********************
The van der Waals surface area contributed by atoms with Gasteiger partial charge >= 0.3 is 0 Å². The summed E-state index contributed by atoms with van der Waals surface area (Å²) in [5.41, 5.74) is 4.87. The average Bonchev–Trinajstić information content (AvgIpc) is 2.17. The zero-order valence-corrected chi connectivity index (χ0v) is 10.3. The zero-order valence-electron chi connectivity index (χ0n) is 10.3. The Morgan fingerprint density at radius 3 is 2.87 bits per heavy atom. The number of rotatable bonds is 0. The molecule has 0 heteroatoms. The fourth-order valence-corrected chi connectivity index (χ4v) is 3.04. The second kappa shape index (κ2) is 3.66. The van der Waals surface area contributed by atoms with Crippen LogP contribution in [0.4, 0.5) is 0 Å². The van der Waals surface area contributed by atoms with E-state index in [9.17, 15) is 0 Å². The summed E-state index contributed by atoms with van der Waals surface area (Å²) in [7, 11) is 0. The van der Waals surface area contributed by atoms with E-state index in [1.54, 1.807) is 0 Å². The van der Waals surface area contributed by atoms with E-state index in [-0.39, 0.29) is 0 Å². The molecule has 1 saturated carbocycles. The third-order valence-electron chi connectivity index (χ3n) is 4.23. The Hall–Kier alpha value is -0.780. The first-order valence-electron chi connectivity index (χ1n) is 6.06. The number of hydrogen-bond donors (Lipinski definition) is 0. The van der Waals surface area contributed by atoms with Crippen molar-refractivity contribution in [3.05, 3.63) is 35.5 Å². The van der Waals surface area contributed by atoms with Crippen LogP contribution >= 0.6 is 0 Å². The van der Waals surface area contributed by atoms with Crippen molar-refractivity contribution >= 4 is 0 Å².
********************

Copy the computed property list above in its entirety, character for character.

The van der Waals surface area contributed by atoms with Gasteiger partial charge >= 0.3 is 0 Å². The summed E-state index contributed by atoms with van der Waals surface area (Å²) in [5.41, 5.74) is 4.87. The average Bonchev–Trinajstić information content (AvgIpc) is 2.17. The zero-order valence-corrected chi connectivity index (χ0v) is 10.3. The zero-order valence-electron chi connectivity index (χ0n) is 10.3. The Morgan fingerprint density at radius 3 is 2.87 bits per heavy atom. The number of rotatable bonds is 0. The molecule has 0 heteroatoms. The fourth-order valence-corrected chi connectivity index (χ4v) is 3.04. The second kappa shape index (κ2) is 3.66. The van der Waals surface area contributed by atoms with Crippen LogP contribution in [0.4, 0.5) is 0 Å². The van der Waals surface area contributed by atoms with E-state index in [9.17, 15) is 0 Å². The summed E-state index contributed by atoms with van der Waals surface area (Å²) in [7, 11) is 0. The van der Waals surface area contributed by atoms with E-state index in [1.54, 1.807) is 0 Å². The van der Waals surface area contributed by atoms with E-state index in [-0.39, 0.29) is 0 Å². The molecule has 1 saturated carbocycles. The third-order valence-electron chi connectivity index (χ3n) is 4.23. The Hall–Kier alpha value is -0.780. The first-order valence-electron chi connectivity index (χ1n) is 6.06. The number of hydrogen-bond donors (Lipinski definition) is 0. The van der Waals surface area contributed by atoms with Crippen molar-refractivity contribution in [3.05, 3.63) is 35.5 Å². The van der Waals surface area contributed by atoms with Crippen LogP contribution >= 0.6 is 0 Å². The van der Waals surface area contributed by atoms with Crippen molar-refractivity contribution >= 4 is 0 Å².